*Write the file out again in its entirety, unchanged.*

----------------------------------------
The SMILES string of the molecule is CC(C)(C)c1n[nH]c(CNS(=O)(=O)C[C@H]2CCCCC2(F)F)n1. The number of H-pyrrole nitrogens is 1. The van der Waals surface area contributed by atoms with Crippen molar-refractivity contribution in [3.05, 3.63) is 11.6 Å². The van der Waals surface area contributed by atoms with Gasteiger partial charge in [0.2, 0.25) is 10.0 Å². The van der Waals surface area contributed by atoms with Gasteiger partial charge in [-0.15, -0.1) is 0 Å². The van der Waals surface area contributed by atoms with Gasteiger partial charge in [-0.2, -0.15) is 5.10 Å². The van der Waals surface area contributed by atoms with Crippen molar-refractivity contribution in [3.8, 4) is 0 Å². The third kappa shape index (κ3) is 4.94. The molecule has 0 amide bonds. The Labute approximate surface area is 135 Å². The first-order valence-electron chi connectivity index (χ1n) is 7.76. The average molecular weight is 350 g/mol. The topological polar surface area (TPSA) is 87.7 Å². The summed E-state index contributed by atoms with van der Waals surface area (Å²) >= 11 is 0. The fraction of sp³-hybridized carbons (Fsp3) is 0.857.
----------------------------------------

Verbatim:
The SMILES string of the molecule is CC(C)(C)c1n[nH]c(CNS(=O)(=O)C[C@H]2CCCCC2(F)F)n1. The number of H-pyrrole nitrogens is 1. The van der Waals surface area contributed by atoms with Crippen molar-refractivity contribution in [3.05, 3.63) is 11.6 Å². The van der Waals surface area contributed by atoms with Gasteiger partial charge in [0.2, 0.25) is 10.0 Å². The van der Waals surface area contributed by atoms with Gasteiger partial charge in [-0.15, -0.1) is 0 Å². The van der Waals surface area contributed by atoms with Gasteiger partial charge in [-0.2, -0.15) is 5.10 Å². The van der Waals surface area contributed by atoms with Crippen molar-refractivity contribution in [3.8, 4) is 0 Å². The third kappa shape index (κ3) is 4.94. The molecule has 0 amide bonds. The Labute approximate surface area is 135 Å². The first-order valence-electron chi connectivity index (χ1n) is 7.76. The average molecular weight is 350 g/mol. The topological polar surface area (TPSA) is 87.7 Å². The summed E-state index contributed by atoms with van der Waals surface area (Å²) >= 11 is 0. The fraction of sp³-hybridized carbons (Fsp3) is 0.857.